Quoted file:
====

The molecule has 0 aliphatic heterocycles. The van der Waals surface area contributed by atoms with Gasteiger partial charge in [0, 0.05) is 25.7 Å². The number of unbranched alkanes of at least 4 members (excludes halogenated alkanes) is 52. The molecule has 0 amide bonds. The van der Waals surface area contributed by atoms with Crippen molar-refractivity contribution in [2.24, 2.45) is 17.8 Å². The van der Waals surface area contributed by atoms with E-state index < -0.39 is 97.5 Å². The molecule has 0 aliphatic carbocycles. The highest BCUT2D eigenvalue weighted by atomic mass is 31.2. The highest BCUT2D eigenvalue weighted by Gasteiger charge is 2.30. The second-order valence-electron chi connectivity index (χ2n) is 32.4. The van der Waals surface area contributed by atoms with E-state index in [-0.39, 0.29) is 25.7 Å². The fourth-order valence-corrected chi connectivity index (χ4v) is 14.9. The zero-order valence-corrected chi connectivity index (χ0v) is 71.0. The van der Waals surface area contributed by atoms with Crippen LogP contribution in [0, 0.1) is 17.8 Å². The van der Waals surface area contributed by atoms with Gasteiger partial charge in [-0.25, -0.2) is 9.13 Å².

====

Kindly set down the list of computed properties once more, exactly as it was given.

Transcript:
The molecule has 0 aliphatic heterocycles. The van der Waals surface area contributed by atoms with Gasteiger partial charge in [0, 0.05) is 25.7 Å². The number of unbranched alkanes of at least 4 members (excludes halogenated alkanes) is 52. The molecule has 0 amide bonds. The van der Waals surface area contributed by atoms with Crippen molar-refractivity contribution in [2.24, 2.45) is 17.8 Å². The van der Waals surface area contributed by atoms with E-state index < -0.39 is 97.5 Å². The molecule has 0 aliphatic carbocycles. The highest BCUT2D eigenvalue weighted by atomic mass is 31.2. The highest BCUT2D eigenvalue weighted by Gasteiger charge is 2.30. The second-order valence-electron chi connectivity index (χ2n) is 32.4. The van der Waals surface area contributed by atoms with E-state index in [-0.39, 0.29) is 25.7 Å². The fourth-order valence-corrected chi connectivity index (χ4v) is 14.9. The zero-order valence-corrected chi connectivity index (χ0v) is 71.0. The van der Waals surface area contributed by atoms with Crippen LogP contribution in [0, 0.1) is 17.8 Å². The van der Waals surface area contributed by atoms with Gasteiger partial charge in [-0.25, -0.2) is 9.13 Å².